Automating map-making with tmap

Image credit: Nils Riach

Speed up repetitive map making with the tmap-package by iterating through multiple files with for-loops

Climate Models

Future climatic conditions on the regional scale are commonly modelled with different combinations of global circulation models (GCM) and regional climate model (RCM) in order to account for uncertainties surrounding the projection of future conditions1. A collection of models is called a “model ensemble” and often encompasses 20 or more different GCM-RCM combinations. Naturally, these model ensembles produce a lot of data which makes the (semi-) automated analysis and visualization necessary.

Data Structure

Recently, I found myself analyzing such a model ensemble, basically a bunch of shapefiles all equal in terms of geometric extent and data structure (variables and observations). The only difference between them is the file name and, of course, the values inside the columns.

I wanted to do a “quick-and-dirty” vizualization in order to get a better understanding of my data. Visualizing each file individually would have been too time-consuming. Unfortunately, I only found one example of [automated map creation (with ggplot), so I wrote a foor loop to create maps with the tmap-package.


Below is a reproducible MWE of how a multitude of shapefiles can be mapped automatically. I boiled it down to the key functions, however, the full functionality of the tmap package (and others) may be explored. I include only 4 layers but the example will also work with more layers. They just need to be included in the folder (and of course the data structure needs to be the same as in the two already existing layers).

load packages

# Dependings
if (!require(sf)) {install.packages("sf"); library(sf)}
if (!require(dplyr)) {install.packages("dplyr"); library(dplyr)}
if (!require(readr)) {install.packages("readr"); library(readr)}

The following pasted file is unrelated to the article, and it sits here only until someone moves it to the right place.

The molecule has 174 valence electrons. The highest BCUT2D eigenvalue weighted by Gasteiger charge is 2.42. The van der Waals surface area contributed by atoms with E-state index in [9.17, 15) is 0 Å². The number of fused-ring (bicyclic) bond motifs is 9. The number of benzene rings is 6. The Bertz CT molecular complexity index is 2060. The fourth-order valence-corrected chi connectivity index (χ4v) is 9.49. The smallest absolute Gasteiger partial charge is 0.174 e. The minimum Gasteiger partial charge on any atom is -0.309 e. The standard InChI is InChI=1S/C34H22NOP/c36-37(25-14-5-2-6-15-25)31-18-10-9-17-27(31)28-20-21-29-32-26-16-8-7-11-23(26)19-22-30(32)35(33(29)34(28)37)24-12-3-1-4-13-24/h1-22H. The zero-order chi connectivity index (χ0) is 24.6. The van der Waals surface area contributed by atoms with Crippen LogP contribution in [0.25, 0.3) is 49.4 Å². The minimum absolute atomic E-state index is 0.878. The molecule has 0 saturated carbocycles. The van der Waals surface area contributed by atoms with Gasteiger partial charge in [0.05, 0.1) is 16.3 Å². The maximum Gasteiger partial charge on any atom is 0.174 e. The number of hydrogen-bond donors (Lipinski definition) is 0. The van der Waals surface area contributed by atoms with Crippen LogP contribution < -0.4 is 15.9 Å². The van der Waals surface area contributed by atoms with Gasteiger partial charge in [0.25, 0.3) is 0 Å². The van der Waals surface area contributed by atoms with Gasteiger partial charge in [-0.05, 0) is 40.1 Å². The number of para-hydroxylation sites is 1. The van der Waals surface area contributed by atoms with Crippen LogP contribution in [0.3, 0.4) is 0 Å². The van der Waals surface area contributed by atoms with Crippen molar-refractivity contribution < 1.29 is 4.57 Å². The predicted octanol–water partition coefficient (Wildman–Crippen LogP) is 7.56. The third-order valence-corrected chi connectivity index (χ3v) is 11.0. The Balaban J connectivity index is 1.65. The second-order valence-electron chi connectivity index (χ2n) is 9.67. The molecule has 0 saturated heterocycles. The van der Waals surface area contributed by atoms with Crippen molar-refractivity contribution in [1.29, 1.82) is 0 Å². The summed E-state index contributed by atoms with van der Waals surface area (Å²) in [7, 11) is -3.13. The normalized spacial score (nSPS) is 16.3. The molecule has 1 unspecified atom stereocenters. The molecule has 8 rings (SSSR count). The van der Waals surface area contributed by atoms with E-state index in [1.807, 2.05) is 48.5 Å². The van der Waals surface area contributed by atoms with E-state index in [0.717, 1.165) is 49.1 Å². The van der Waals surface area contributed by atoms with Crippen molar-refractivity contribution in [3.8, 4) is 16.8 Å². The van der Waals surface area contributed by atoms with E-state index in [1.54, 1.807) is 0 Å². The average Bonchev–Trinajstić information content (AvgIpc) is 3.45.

if (!require(tmap)) {install.packages("tmap"); library(tmap)}

get data

First We need the data. They can be downloaded from GitHub. Save them to a folder of your choice. Also, define a directory where your results shall be saved.

# clear global environment

#set wd. This is where the data are stored

# directory where results are saved
# folder needs to be created 
result <- "V:/blog/results/"

execute the loop

# get list of shp files from working directory
shape_list2=list.files(getwd(), pattern="*shp", full.names=)
#start for loop
for(shapefile in 1:length(shape_list2)){
  assign(unlist(strsplit(shape_list2[shapefile], "[.]"))[1], st_read(shape_list2[shapefile])) 
  # a is a placeholder for the different shapefiles. read them one by one
  a <- st_read(shape_list2[shapefile])
  # remove ".shp of name_string for name
  shape_list2_name <-stringr::str_remove_all(shape_list2, ".shp")
  # remove ending of file name. Use remaining parts for pdf file name and title in map
  shape_list3_name <- stringr::str_remove_all(shape_list2, "_community_mean.shp")
  # map  layer
  # include message to keep track of process
  message("mapping layer", shapefile, ' of ', length(shape_list2))
  # create pdf. file name based on  result + shape_list3_name
  pdf(file = paste(result, unlist(strsplit(shape_list3_name[shapefile], "[.]")),"_ens_50.pdf",
  # print is important to tell r to create 
  # from here it is all tmap-functionality
  ## col = "ens_50" refers to column which is used for visualization 
  ## style defines method to process the color scale
  print(tm_shape(a) + tm_fill(col = "ens_50", palette = "Blues", style = "jenks", 
                              title = "Ensemble Percentile 50",
                              legend.hist = TRUE)+
          #add borders 
          tm_borders(alpha= .2, col = "black") + 
          # add compass, scalebar and credits
          tm_compass() +
          tm_scale_bar() +
          tm_credits("Data:  credits", size = 0.7, position=c("left","bottom"))+
          # add title to map based on string in shape_list3_name
          tm_layout(title = paste(unlist(strsplit(shape_list3_name[shapefile], "[.]")),
                                  sep=""),  legend.outside= FALSE,
                    legend.position = c("left", "top"),
                    attr.outside= FALSE,  attr.position= c("RIGHT", "BOTTOM"), 
                    legend.frame = FALSE, legend.width = -0.30, legend.hist.width = 0.24, legend.hist.height = 0.24,
                    inner.margins = c(0.085, 0.2, 0.01, 0.03),
                    frame= TRUE,
                    design.mode= FALSE))
  # remove a. a will be reused in the next itteration cycle
  # include message to keep track of process
  message('Processed ', shapefile, ' of ', length(shape_list2), " for ens_50")
  # if more columns in the shapefile shall be printed to an individual map, 
  # copy the above lines from:
  ## a is a placeholder for the different shapefiles
  ##a <- st_read(shape_list2[shapefile])
  # change the parameters below, especially tm_fill(...)

  1. More on climate models, scenarios and projections can be found here.↩︎

Nils Riach
Research associate

My research interests are climate change vulnerability, GIS methods, natural hazards and global change research matter.